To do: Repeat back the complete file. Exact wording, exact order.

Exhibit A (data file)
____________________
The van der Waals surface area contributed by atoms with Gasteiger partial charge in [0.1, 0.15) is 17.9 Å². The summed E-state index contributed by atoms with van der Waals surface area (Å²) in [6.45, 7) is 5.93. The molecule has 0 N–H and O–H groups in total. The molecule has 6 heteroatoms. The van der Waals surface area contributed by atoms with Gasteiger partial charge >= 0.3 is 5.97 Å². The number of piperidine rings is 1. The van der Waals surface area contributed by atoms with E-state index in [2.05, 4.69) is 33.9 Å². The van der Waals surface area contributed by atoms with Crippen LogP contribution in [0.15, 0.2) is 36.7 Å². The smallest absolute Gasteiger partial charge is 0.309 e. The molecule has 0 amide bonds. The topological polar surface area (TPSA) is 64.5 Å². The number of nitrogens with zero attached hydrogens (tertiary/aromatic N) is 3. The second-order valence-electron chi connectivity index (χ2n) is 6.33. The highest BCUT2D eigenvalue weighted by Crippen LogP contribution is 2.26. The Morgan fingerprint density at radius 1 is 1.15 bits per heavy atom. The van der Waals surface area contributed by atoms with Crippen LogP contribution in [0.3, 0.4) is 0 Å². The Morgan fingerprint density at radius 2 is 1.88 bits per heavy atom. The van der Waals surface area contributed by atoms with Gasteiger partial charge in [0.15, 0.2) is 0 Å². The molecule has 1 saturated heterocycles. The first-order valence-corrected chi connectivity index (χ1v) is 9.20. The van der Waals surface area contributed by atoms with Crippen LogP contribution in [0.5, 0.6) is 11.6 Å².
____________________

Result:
The van der Waals surface area contributed by atoms with Gasteiger partial charge in [0.1, 0.15) is 17.9 Å². The summed E-state index contributed by atoms with van der Waals surface area (Å²) in [6.45, 7) is 5.93. The molecule has 0 N–H and O–H groups in total. The molecule has 6 heteroatoms. The van der Waals surface area contributed by atoms with Gasteiger partial charge >= 0.3 is 5.97 Å². The number of piperidine rings is 1. The van der Waals surface area contributed by atoms with E-state index in [2.05, 4.69) is 33.9 Å². The van der Waals surface area contributed by atoms with Crippen LogP contribution in [0.15, 0.2) is 36.7 Å². The smallest absolute Gasteiger partial charge is 0.309 e. The molecule has 0 amide bonds. The topological polar surface area (TPSA) is 64.5 Å². The number of nitrogens with zero attached hydrogens (tertiary/aromatic N) is 3. The second-order valence-electron chi connectivity index (χ2n) is 6.33. The highest BCUT2D eigenvalue weighted by Crippen LogP contribution is 2.26. The Morgan fingerprint density at radius 1 is 1.15 bits per heavy atom. The van der Waals surface area contributed by atoms with Crippen LogP contribution in [0.3, 0.4) is 0 Å². The Morgan fingerprint density at radius 2 is 1.88 bits per heavy atom. The van der Waals surface area contributed by atoms with Gasteiger partial charge in [0.15, 0.2) is 0 Å². The molecule has 1 saturated heterocycles. The first-order valence-corrected chi connectivity index (χ1v) is 9.20. The van der Waals surface area contributed by atoms with Crippen LogP contribution in [0.5, 0.6) is 11.6 Å².